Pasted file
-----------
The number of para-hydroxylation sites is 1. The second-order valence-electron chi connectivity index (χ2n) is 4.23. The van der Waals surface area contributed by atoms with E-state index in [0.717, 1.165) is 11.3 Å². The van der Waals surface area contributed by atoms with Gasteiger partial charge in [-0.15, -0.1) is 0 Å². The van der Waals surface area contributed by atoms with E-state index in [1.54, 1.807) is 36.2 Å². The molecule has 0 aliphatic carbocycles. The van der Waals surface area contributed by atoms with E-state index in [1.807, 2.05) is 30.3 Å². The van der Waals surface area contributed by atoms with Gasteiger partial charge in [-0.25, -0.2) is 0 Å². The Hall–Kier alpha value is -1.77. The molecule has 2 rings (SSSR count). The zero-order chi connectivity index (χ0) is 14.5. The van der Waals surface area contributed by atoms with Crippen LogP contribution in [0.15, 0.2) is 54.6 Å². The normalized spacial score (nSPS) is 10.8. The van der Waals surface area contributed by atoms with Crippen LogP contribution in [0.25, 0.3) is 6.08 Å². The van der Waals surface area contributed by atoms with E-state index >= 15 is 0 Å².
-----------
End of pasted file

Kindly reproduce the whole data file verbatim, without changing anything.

The number of para-hydroxylation sites is 1. The second-order valence-electron chi connectivity index (χ2n) is 4.23. The van der Waals surface area contributed by atoms with E-state index in [0.717, 1.165) is 11.3 Å². The van der Waals surface area contributed by atoms with Gasteiger partial charge in [-0.15, -0.1) is 0 Å². The van der Waals surface area contributed by atoms with E-state index in [1.54, 1.807) is 36.2 Å². The molecule has 0 aliphatic carbocycles. The van der Waals surface area contributed by atoms with E-state index in [1.807, 2.05) is 30.3 Å². The van der Waals surface area contributed by atoms with Gasteiger partial charge in [-0.25, -0.2) is 0 Å². The Hall–Kier alpha value is -1.77. The molecule has 2 rings (SSSR count). The zero-order chi connectivity index (χ0) is 14.5. The van der Waals surface area contributed by atoms with Crippen LogP contribution in [0.15, 0.2) is 54.6 Å². The normalized spacial score (nSPS) is 10.8. The van der Waals surface area contributed by atoms with Crippen LogP contribution in [0.25, 0.3) is 6.08 Å². The van der Waals surface area contributed by atoms with E-state index >= 15 is 0 Å².